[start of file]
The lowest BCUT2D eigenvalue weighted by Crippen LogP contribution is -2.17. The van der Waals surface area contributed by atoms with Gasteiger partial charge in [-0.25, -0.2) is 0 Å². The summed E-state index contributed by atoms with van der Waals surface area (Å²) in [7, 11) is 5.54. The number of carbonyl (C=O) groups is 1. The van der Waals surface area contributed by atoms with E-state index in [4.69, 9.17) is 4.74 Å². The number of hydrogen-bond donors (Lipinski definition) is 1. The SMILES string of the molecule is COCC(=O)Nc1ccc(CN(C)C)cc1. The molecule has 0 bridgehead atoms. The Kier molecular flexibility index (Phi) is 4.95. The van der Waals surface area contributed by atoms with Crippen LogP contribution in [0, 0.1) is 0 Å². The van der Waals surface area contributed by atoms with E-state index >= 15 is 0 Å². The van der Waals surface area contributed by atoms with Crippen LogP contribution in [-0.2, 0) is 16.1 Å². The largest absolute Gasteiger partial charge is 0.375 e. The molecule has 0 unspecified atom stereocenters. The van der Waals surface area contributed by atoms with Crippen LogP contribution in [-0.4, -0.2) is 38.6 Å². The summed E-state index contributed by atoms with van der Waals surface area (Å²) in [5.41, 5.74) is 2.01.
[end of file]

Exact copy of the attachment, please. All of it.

The lowest BCUT2D eigenvalue weighted by Crippen LogP contribution is -2.17. The van der Waals surface area contributed by atoms with Gasteiger partial charge in [-0.25, -0.2) is 0 Å². The summed E-state index contributed by atoms with van der Waals surface area (Å²) in [7, 11) is 5.54. The number of carbonyl (C=O) groups is 1. The van der Waals surface area contributed by atoms with E-state index in [4.69, 9.17) is 4.74 Å². The number of hydrogen-bond donors (Lipinski definition) is 1. The SMILES string of the molecule is COCC(=O)Nc1ccc(CN(C)C)cc1. The molecule has 0 bridgehead atoms. The Kier molecular flexibility index (Phi) is 4.95. The van der Waals surface area contributed by atoms with Crippen LogP contribution in [0, 0.1) is 0 Å². The van der Waals surface area contributed by atoms with E-state index >= 15 is 0 Å². The van der Waals surface area contributed by atoms with Crippen LogP contribution in [-0.2, 0) is 16.1 Å². The largest absolute Gasteiger partial charge is 0.375 e. The molecule has 0 unspecified atom stereocenters. The van der Waals surface area contributed by atoms with Crippen LogP contribution in [-0.4, -0.2) is 38.6 Å². The summed E-state index contributed by atoms with van der Waals surface area (Å²) in [5.41, 5.74) is 2.01.